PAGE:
8-10-04 Bend, Oregon to Fall River Mills, California
The aircraft dealer at the Bend Airport turned out to be a
Lancair builder, so I didn’t follow through. My father may have had the wrong town in Oregon.
around trying to get out of Bend. Bend
has circular intersections (traffic wheels?).
I became confused and went north instead of south. I had to turn into another series of circles to head back the right way.
The Cascade Lakes Highway/ Cascade Scenic Byway scenic
route wasn't, but it beat riding with the traffic on the 97. I did not get the
views I’d hoped for. There was one good overlook of the South Sister (of the Three Sisters volcanoes), but no pullout.
I stopped at
the Mt. Bachelor ski area hoping for ride to the top, so I could claim the mountain the easy way. The lifts
didn’t open until 11 AM. I went back to the road.
scenic byway rejoined the 97, which was still a 55 mph road. I bumped
my speed up to 65 mph to avoid being flattened from behind.
miles on Cascade Scenic Byway and 60 miles on 97, I looked for a lunch spot. There was an Indian Casino in the middle of the woods, offering a buffet.
Casino was small. The buffet, $8.00. There was a limited selection of good food.
It was not crowded, with twenty or thirty
people repetitively punching slot machines.
A short time later, I crossed the
California border and reached the perimeter of the Lava Beds National
Monument. The beds were deposited through the actions of one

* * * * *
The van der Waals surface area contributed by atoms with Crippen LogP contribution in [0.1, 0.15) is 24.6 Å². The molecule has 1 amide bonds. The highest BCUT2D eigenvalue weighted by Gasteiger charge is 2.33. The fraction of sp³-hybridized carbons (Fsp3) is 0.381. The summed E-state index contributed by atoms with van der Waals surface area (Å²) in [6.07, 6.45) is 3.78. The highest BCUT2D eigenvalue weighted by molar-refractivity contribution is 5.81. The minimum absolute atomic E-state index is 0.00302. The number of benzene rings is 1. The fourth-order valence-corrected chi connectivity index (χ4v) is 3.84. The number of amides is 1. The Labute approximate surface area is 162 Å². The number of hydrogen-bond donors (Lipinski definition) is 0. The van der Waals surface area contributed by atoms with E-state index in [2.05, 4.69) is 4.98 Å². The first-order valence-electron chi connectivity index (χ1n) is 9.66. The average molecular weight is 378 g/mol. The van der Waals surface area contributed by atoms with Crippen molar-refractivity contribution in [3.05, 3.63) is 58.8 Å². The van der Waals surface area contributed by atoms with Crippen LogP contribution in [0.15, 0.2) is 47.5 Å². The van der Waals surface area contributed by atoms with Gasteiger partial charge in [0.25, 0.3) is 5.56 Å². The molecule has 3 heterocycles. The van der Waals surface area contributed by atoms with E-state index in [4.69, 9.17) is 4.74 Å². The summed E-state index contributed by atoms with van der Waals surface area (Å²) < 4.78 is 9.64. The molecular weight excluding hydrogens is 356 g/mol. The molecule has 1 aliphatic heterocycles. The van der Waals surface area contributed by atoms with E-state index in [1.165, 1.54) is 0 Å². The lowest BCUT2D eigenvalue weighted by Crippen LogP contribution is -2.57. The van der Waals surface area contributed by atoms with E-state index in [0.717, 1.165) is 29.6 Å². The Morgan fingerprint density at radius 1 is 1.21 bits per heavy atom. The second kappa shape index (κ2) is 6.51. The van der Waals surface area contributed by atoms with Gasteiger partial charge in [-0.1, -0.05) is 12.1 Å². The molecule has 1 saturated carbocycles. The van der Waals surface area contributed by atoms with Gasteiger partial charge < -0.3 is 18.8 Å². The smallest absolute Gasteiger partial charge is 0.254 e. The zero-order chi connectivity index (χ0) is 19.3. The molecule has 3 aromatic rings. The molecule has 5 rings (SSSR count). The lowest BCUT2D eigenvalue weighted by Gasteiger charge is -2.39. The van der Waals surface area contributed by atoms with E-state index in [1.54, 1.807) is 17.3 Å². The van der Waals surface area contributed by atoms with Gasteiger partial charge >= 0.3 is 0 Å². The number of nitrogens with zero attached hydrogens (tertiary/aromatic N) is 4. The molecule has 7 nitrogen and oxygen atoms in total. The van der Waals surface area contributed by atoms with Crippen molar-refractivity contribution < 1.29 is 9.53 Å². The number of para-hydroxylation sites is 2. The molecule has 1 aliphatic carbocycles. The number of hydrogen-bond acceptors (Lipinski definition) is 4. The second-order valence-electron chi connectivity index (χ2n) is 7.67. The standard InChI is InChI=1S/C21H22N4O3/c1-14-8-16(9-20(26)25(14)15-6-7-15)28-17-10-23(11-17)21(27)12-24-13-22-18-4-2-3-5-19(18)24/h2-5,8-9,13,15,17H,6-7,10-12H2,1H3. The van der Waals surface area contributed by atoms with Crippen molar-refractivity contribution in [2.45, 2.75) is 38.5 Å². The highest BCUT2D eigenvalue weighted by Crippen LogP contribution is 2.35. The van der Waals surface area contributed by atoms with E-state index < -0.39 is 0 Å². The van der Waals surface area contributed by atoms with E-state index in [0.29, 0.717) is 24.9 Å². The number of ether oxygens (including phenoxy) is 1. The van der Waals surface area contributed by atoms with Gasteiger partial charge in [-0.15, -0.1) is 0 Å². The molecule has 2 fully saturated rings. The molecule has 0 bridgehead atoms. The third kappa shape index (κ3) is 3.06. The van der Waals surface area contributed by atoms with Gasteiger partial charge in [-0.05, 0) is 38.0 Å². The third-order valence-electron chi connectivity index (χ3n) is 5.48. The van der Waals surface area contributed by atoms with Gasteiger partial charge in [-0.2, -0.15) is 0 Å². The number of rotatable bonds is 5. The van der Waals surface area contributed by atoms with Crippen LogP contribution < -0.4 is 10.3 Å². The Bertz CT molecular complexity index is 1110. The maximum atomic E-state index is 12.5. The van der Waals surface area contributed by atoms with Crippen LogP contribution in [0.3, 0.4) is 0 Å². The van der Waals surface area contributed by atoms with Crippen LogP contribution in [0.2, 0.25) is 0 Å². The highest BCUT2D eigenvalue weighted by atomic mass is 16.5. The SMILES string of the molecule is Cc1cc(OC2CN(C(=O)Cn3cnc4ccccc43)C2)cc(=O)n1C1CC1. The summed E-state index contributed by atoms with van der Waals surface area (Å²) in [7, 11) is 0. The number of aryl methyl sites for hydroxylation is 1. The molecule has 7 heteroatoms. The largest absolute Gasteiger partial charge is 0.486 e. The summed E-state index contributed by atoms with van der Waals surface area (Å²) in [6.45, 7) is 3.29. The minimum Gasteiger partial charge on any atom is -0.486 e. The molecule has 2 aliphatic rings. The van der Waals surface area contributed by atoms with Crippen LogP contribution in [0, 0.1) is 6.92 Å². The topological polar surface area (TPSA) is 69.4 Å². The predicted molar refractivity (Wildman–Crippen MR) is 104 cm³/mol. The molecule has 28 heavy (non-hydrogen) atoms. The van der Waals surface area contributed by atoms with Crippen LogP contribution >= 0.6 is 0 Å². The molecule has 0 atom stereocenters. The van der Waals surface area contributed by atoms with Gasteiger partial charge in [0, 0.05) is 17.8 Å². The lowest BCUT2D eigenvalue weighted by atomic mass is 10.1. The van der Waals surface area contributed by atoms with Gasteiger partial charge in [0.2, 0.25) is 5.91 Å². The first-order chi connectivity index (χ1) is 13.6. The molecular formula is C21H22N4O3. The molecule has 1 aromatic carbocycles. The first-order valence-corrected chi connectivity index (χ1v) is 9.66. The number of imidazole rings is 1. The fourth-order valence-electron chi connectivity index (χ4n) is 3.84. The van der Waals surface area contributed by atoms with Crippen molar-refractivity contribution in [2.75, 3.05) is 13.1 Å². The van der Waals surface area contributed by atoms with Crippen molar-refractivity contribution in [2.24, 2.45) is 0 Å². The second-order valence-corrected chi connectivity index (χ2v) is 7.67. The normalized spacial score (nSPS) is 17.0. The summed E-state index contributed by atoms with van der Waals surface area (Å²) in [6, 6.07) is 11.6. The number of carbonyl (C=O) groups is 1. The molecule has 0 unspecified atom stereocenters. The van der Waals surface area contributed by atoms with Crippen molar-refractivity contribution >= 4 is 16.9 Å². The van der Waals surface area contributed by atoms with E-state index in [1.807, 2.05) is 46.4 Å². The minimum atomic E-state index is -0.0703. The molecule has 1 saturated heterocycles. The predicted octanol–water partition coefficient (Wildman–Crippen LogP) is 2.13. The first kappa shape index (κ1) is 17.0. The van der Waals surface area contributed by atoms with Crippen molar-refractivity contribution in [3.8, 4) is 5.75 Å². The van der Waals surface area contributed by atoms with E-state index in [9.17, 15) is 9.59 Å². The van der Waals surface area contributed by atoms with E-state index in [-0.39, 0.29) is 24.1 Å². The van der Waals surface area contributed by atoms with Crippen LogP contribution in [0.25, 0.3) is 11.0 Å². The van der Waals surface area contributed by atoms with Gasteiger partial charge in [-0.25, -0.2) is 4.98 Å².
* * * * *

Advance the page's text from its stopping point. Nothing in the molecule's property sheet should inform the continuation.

large volcano, according to the ranger at the field station. The
lava fields overlaid a large caldera. She gave me directions
for a couple of good motorcycle roads into and out of the monument.
It took a few false turns, but I eventually arrived at the heart of the monument.
The ranger told me that the only
external sign of volcanic activity in the park was a hole in the
labeled on some maps as “Hot Spot”. Supposedly, hot dogs can be cooked in the heat emanating from the hole.
I drove to
a trail leading to a lookout on top of a cinder cone, Schonchin Butte. Dropping off my riding gear, I hiked up
the trail through the heat to the top in
about a half-hour.
The building at the top turned out to be both a view station and a fire
observatory. There was a fire spotter stationed in the
building. The building had a bed, a work
table with a map and sextant, a stool at the table, and a map on the
wall. The spotter explained that if he saw smoke, he plotted
the radius on the map and radioed it
in. An adjacent fire station cross-referenced his plot with
their plot to fix the location of the fire.
about storms in general and about lightning specifically, since he
was stationed on a high
point. He said they told him that in the event of a storm to sit on the stool, and he pointed out that each leg
of the stool was stuck in
a glass insulator of the type used on old-style power lines. The
bed was fitted likewise. I asked about the bed, and he said it
case a storm forced him into an overnight stay.
I noted the
heavy grounding cables running from the roof to the ground; he noted that they had recently discovered a few fire
stations where the cables were incorrectly installed.
His duty in